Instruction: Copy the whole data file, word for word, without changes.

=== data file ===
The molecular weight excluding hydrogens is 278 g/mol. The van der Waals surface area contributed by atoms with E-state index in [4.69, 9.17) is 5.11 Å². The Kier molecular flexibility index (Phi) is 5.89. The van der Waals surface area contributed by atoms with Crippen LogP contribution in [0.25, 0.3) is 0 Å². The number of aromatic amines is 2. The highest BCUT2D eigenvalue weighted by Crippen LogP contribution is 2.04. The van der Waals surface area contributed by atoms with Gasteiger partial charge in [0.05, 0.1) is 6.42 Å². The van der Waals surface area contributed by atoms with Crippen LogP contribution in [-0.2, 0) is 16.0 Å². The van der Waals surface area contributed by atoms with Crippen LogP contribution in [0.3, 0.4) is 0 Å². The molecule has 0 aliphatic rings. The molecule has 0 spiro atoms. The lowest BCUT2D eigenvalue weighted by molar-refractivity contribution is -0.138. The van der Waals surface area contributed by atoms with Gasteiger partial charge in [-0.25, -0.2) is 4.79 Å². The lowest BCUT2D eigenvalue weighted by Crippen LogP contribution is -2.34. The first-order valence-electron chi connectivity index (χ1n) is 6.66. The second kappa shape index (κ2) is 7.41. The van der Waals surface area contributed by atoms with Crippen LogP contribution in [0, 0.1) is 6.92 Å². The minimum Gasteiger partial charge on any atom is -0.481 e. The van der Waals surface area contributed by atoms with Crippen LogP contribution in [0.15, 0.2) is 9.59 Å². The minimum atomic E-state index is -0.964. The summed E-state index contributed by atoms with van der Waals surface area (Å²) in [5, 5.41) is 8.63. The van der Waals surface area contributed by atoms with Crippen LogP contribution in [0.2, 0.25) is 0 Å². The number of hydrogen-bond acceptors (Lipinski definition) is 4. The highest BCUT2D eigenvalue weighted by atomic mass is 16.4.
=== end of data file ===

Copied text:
The molecular weight excluding hydrogens is 278 g/mol. The van der Waals surface area contributed by atoms with E-state index in [4.69, 9.17) is 5.11 Å². The Kier molecular flexibility index (Phi) is 5.89. The van der Waals surface area contributed by atoms with Crippen LogP contribution in [0.25, 0.3) is 0 Å². The number of aromatic amines is 2. The highest BCUT2D eigenvalue weighted by Crippen LogP contribution is 2.04. The van der Waals surface area contributed by atoms with Gasteiger partial charge in [0.05, 0.1) is 6.42 Å². The van der Waals surface area contributed by atoms with Crippen LogP contribution in [-0.2, 0) is 16.0 Å². The van der Waals surface area contributed by atoms with Crippen LogP contribution in [0.3, 0.4) is 0 Å². The molecule has 0 aliphatic rings. The molecule has 0 spiro atoms. The lowest BCUT2D eigenvalue weighted by molar-refractivity contribution is -0.138. The van der Waals surface area contributed by atoms with Gasteiger partial charge in [-0.25, -0.2) is 4.79 Å². The lowest BCUT2D eigenvalue weighted by Crippen LogP contribution is -2.34. The first-order valence-electron chi connectivity index (χ1n) is 6.66. The second kappa shape index (κ2) is 7.41. The van der Waals surface area contributed by atoms with Crippen LogP contribution in [0, 0.1) is 6.92 Å². The minimum Gasteiger partial charge on any atom is -0.481 e. The van der Waals surface area contributed by atoms with Crippen LogP contribution in [0.15, 0.2) is 9.59 Å². The minimum atomic E-state index is -0.964. The summed E-state index contributed by atoms with van der Waals surface area (Å²) in [5, 5.41) is 8.63. The van der Waals surface area contributed by atoms with Crippen LogP contribution in [0.2, 0.25) is 0 Å². The number of hydrogen-bond acceptors (Lipinski definition) is 4. The highest BCUT2D eigenvalue weighted by atomic mass is 16.4.